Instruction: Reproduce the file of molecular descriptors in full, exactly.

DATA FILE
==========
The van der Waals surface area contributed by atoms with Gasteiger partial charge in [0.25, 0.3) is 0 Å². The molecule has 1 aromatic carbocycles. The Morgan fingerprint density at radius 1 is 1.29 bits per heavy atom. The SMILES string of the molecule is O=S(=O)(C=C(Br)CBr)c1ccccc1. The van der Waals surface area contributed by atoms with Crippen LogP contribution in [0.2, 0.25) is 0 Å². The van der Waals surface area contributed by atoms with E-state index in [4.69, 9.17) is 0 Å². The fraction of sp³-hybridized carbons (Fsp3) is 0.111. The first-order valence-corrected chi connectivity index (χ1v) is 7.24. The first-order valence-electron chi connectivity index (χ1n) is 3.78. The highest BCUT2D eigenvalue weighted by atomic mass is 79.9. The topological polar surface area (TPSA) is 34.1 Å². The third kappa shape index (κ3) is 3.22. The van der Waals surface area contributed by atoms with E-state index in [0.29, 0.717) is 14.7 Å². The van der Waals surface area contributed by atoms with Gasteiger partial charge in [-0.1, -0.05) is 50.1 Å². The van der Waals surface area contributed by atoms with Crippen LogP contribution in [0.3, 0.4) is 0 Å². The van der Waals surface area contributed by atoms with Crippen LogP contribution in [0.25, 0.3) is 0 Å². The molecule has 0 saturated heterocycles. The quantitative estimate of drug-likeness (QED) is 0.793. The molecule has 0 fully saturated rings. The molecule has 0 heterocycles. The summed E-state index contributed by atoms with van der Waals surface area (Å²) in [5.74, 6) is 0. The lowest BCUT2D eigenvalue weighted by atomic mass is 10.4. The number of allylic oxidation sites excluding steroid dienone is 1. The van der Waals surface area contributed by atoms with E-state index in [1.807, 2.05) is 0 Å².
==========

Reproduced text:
The van der Waals surface area contributed by atoms with Gasteiger partial charge in [0.25, 0.3) is 0 Å². The molecule has 1 aromatic carbocycles. The Morgan fingerprint density at radius 1 is 1.29 bits per heavy atom. The SMILES string of the molecule is O=S(=O)(C=C(Br)CBr)c1ccccc1. The van der Waals surface area contributed by atoms with Crippen LogP contribution in [0.2, 0.25) is 0 Å². The van der Waals surface area contributed by atoms with E-state index in [4.69, 9.17) is 0 Å². The fraction of sp³-hybridized carbons (Fsp3) is 0.111. The first-order valence-corrected chi connectivity index (χ1v) is 7.24. The first-order valence-electron chi connectivity index (χ1n) is 3.78. The highest BCUT2D eigenvalue weighted by atomic mass is 79.9. The topological polar surface area (TPSA) is 34.1 Å². The third kappa shape index (κ3) is 3.22. The van der Waals surface area contributed by atoms with E-state index in [0.29, 0.717) is 14.7 Å². The van der Waals surface area contributed by atoms with Gasteiger partial charge in [-0.1, -0.05) is 50.1 Å². The van der Waals surface area contributed by atoms with Crippen LogP contribution in [0.3, 0.4) is 0 Å². The van der Waals surface area contributed by atoms with Crippen LogP contribution in [0.25, 0.3) is 0 Å². The molecule has 0 saturated heterocycles. The quantitative estimate of drug-likeness (QED) is 0.793. The molecule has 0 fully saturated rings. The molecule has 0 heterocycles. The summed E-state index contributed by atoms with van der Waals surface area (Å²) in [5.74, 6) is 0. The lowest BCUT2D eigenvalue weighted by atomic mass is 10.4. The number of allylic oxidation sites excluding steroid dienone is 1. The van der Waals surface area contributed by atoms with E-state index in [1.807, 2.05) is 0 Å².